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Liaison statement
Response to Liaison 1546

Additional information about IETF liaison relationships is available on the IETF webpage and the Internet Architecture Board liaison webpage.
State Posted
Submitted Date 2018-04-04
From Group IAB
From Contact Cindy Morgan
To Group ITU-T-SG-20
To Contacts
Cc The IAB Chair <>
The IAB Executive Director <>
The IAB <>
Scott Mansfield <>
Response Contact The IAB Chair <>
The IAB Executive Director <>
Purpose In response
Attachments Response to Liaison 1546
Liaisons referred by this one LS on IPv6 work items
The Internet Architecture Board (IAB) thanks the ITU-T for calling our
attention to the Proposed Consolidated Draft Recommendation Y.IPv6RefModel
“Reference Model of IPv6 Addressing Plan for Internet of Things Deployment”
(Q1/20 e-meeting of 23 February 2017), per Liaison 1546.

Some members of the IETF community pointed out that there was a draft under
discussion in ITU-T SG20, but it was not included in the liaison statement.
Since that document is not public, it has not enjoyed community review from the
IAB or the IETF. Comments on several IETF Working Group mailing lists,
including IPv6 over Networks of Resource-constrained nodes (6lo), IPv6
Maintenance (6man), and IPv6 Operations (v6ops), expressed interest in this
work based on the liaison statement, but did not draft any response; the
request may have been too vague.

Based on limited knowledge of the Study Group’s current work, we can provide
only broad input to the process.

1.     The Internet Protocol version 6 Specification has been published as a
Standard with RFC 8200. The IPv6 Address Architecture is specified in RFC 4291,
with other documents detailing specific aspects of addressing.

2.     RFC 6177 “IPv6 Address Assignment to End Sites” recommends no particular
prefix length. No particular prefix length has been accepted as a best
practice. We have observed:

Residential users receive prefix delegations of /48, /56, /60, or /64,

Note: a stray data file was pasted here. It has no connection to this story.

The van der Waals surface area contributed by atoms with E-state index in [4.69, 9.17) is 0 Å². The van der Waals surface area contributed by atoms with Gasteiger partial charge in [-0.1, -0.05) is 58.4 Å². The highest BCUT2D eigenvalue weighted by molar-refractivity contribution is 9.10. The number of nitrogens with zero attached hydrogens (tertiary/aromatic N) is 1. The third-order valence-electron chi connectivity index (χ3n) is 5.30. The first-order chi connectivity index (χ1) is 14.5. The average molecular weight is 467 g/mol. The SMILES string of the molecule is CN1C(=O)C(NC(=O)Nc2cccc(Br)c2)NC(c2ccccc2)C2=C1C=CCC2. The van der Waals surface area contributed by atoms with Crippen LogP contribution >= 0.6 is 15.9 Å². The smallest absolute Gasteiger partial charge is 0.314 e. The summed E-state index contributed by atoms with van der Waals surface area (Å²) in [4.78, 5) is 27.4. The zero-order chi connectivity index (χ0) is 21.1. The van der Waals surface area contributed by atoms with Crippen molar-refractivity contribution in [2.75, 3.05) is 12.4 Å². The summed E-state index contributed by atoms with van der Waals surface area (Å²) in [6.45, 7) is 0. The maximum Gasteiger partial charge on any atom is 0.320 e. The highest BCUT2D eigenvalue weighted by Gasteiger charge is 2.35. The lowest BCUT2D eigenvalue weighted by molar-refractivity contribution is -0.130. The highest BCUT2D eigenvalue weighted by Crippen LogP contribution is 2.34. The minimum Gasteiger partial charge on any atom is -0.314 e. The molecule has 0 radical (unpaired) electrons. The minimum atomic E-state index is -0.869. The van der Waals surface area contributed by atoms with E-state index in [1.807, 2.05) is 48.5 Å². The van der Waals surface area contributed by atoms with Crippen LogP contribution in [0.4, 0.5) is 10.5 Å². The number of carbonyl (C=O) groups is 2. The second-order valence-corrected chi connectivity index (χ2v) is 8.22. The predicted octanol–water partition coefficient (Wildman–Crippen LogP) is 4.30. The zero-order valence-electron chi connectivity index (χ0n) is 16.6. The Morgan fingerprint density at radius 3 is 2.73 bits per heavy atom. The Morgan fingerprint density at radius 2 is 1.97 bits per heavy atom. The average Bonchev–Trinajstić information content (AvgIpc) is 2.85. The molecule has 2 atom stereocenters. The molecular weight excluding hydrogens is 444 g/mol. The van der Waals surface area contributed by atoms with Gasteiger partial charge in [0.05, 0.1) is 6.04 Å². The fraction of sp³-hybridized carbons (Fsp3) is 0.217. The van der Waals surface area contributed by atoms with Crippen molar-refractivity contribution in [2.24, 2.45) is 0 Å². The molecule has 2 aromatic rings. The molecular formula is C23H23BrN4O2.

according to their ISP’s policy. Based on potentially small subnets of very
large address space, IoT devices should be able to acquire IPv6 addresses, but
may not be able to have a dedicated subnet.

Businesses receive prefix delegations which may be the same size as residential
users, or may be a /48 per site, or may get a larger allocation from their RIR.

3.     Since there is no commonly accepted best practice, this work item must
be careful not to reserve bits or prefixes from the routing prefix assigned by
another organization (whether RIR, ISP, or local administrator). Such a
reservation would reduce the addressing available to the network operator or
administrator, and would stray beyond the limited scope of IoT addressing to
impacting all network address management.  That impact does not seem warranted
by this scope.

4.      It is not clear whether the work described encompasses IPv6-IPv4
translation; the IETF has published several documents describing transition
mechanisms. Specifically related to addressing, the IETF has published several
documents on how to construct the address:

RFC 6052 “IPv6 Addressing of IPv4/IPv6 Translators”
RFC 7915 “IP/ICMP Translation Algorithm”
RFC 7755 “SIIT-DC: Stateless IP/ICMP Translation for IPv6 Data Center
Environments.” 5.     Any addressing plan, or address architecture, should
avoid embedding meaning in the address. Not only can it lead to mismatches if
the meaning changes, but there are security and privacy concerns. See, for
instance: RFC 7136 “Significance of IPv6 Interface Identifiers” RFC 8065
“Privacy Considerations for IPv6 Adaptation-Layer Mechanisms” RFC 7721
“Security and Privacy Considerations for IPv6 Address Generation Mechanisms” 6.
    If location information is needed, we note that the IETF has published
Geopriv in RFC 6280 “An Architecture for Location and Location Privacy in
Internet Applications” and related documents.

This is a short list of some possible considerations in an address plan, and is
not exhaustive. The IAB recommends that a draft of the proposed Reference Model
of IPv6 Addressing Plan for Internet of Things Deployment be made available for
public review before final publication, and would be happy to facilitate the
arrangement of that review within the IETF working groups mentioned above.